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Review: August Days

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August Days

It’s easy to hate on Marc Recha’s doc-fiction hybrid August Days, especially in the early sections where it’s nearly derailed by one too many pop music-scored driving montages. Kiarostami this ain’t, but there’s method to Recha’s minor-key madness. Both he and his twin brother David play themselves (though they tellingly look nothing alike) reenacting a trip they took together into the Catalan countryside. The ostensible goal is to reflect on a series of interviews they conducted with the acquaintances of Ramon Barnils, a deceased journalist friend, but as the landscape takes hold their own personal histories and crises intrude. If this makes the film sound like so much insufferable navel-gazing (cinema as therapy session) it plays with decidedly more intelligence, emotion, and insight. Recha doesn’t merely recreate; his remarkable camera placements—managing, with no discernible effort, to be at once precise and spontaneous—take pains to provide contextual distance, as does an omniscient narrator (supposedly a Recha relative) whose voiceover couches the film within the realm of myth. Recha recognizes that stories traded between family and friends never come off in exactly the same way and, at its best (specifically in its superbly searching middle section), August Days seems a profound amalgam of all the versions of this story that could ever be told.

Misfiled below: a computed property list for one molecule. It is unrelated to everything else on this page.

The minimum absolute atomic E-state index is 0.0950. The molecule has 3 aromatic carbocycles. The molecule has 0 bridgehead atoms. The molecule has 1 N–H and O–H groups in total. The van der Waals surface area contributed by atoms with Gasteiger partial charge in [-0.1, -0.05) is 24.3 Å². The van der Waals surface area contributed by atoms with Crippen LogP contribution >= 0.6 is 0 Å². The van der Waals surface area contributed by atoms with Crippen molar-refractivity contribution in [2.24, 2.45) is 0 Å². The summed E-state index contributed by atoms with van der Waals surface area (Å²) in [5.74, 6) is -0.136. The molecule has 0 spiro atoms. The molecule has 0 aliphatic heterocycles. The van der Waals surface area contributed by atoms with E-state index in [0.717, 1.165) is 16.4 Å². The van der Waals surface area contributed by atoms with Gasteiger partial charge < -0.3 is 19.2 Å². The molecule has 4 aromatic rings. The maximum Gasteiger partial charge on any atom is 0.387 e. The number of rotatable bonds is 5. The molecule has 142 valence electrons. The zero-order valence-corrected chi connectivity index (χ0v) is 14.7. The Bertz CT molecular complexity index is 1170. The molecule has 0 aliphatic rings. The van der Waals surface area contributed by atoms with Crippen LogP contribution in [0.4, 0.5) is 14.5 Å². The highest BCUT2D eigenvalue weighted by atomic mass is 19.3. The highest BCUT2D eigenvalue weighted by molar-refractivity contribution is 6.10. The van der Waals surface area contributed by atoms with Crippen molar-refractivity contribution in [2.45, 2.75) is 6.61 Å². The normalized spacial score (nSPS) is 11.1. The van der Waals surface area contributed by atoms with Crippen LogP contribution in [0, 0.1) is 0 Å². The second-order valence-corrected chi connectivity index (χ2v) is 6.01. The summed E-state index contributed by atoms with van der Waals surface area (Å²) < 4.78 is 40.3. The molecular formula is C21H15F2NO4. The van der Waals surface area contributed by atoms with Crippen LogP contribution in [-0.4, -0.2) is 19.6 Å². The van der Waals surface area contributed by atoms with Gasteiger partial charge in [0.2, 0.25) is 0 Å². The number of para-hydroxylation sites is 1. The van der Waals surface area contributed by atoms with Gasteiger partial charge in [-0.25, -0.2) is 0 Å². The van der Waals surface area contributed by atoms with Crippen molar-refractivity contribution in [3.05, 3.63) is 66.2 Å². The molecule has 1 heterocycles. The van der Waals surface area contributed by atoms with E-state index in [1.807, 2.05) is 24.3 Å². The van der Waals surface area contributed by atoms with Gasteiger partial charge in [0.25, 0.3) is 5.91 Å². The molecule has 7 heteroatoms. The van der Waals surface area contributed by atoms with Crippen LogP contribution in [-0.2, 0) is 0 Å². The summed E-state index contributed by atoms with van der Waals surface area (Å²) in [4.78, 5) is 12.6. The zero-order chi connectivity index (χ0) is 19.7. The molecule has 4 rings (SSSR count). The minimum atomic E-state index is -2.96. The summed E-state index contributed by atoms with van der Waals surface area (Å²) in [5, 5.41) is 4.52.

Cast: David Recha, Marc Recha, Mariona Ordóñez, Pere Subirana, Fina Susin Director: Marc Recha Screenwriter: Marc Recha Running Time: 93 min Rating: NR Year: 2006 Buy: Video

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